Another challenge is making students aware of how a withdrawal will affect them both academically and financially, and what their responsibilities are for providing appropriate information and meeting deadlines to receive a refund. Many students don’t understand the impact of a particular withdrawal date, or they may not list “medical” as their reason for withdrawal, Blakney says. “Many students simply list ‘personal’ as a reason or do not indicate a reason. Those withdrawals are simply processed using the date received and may or may not result in any refund or reduction of charges to the student,” she says.
When students withdraw from the college without an explanation, they are often surprised when they do not receive their anticipated refunds or when they are contacted by a collections agency due to an outstanding balance, Blakney says. At that point, if the student did not withdraw before the refund deadline and did not indicate a medical reason for withdrawal until months later, it may be too late to remedy the bill.
In addition, there could be potential errors in federal or state reporting due to backdated withdrawals, as well as increased staff time to participate on the committee and in processing the appeals that are approved, Blakney says. Offering tuition insurance to students may be one resource to help overcome all these challenges.
At Elgin, the committee has also faced difficulties in finding objective criteria to approve an appeal when a student doesn’t provide adequate diagnosis paperwork from a doctor. “If a student is enduring a situation outside of the TAAC procedure, the committee struggles to assist the student when a financial remedy may not be an option,” Wagner says. “This is where the connection with the student success department representative within student services is instrumental in becoming a member of the committee.”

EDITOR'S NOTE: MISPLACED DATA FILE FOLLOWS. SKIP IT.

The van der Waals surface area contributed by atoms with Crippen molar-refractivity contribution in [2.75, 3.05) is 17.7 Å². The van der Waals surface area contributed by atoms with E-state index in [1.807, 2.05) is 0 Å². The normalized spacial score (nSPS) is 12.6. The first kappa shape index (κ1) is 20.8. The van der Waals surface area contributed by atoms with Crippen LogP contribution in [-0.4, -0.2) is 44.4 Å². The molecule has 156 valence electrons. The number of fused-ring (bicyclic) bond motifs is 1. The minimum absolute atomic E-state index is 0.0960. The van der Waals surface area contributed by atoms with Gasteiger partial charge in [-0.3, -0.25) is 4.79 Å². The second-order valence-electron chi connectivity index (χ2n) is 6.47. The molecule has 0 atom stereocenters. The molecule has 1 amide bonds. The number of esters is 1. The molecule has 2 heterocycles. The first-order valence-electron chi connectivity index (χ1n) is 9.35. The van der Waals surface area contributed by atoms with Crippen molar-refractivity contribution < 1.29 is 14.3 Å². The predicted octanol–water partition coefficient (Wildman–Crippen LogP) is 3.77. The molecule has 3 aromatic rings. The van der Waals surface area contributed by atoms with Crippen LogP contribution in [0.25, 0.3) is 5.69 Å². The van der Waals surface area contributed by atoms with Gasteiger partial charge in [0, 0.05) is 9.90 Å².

Based on recent history, institution leaders expect that the number of medical withdrawals and related refund requests will continue to increase, “for the near future at least,” Cook says.
Institutions with systems that are working well plan to stay the course. Vanderbilt, for instance, will likely continue its current practice of not distinguishing between medical and other forms of withdrawals, at least for financial purposes, Cook says. “By offering optional tuition insurance, we are able to assist those students who wish to protect themselves from financial penalty due to withdrawal for medical reasons, so we will likely continue to offer this as an option as long as the plan remains sustainable.”
Texas Tech plans to continue relying on its review committee to make decisions about medical withdrawal refunds and will explore the possibility of marketing tuition insurance to students and their families. Through this ongoing process, leaders at the institution have learned that granting refunds for medical withdrawals is both a science and an art. “You have to be consistent, but know that each situation is going to be unique,” Blakney says.
NANCY MANN JACKSON, Birmingham, Ala., covers higher education business issues for Business Officer.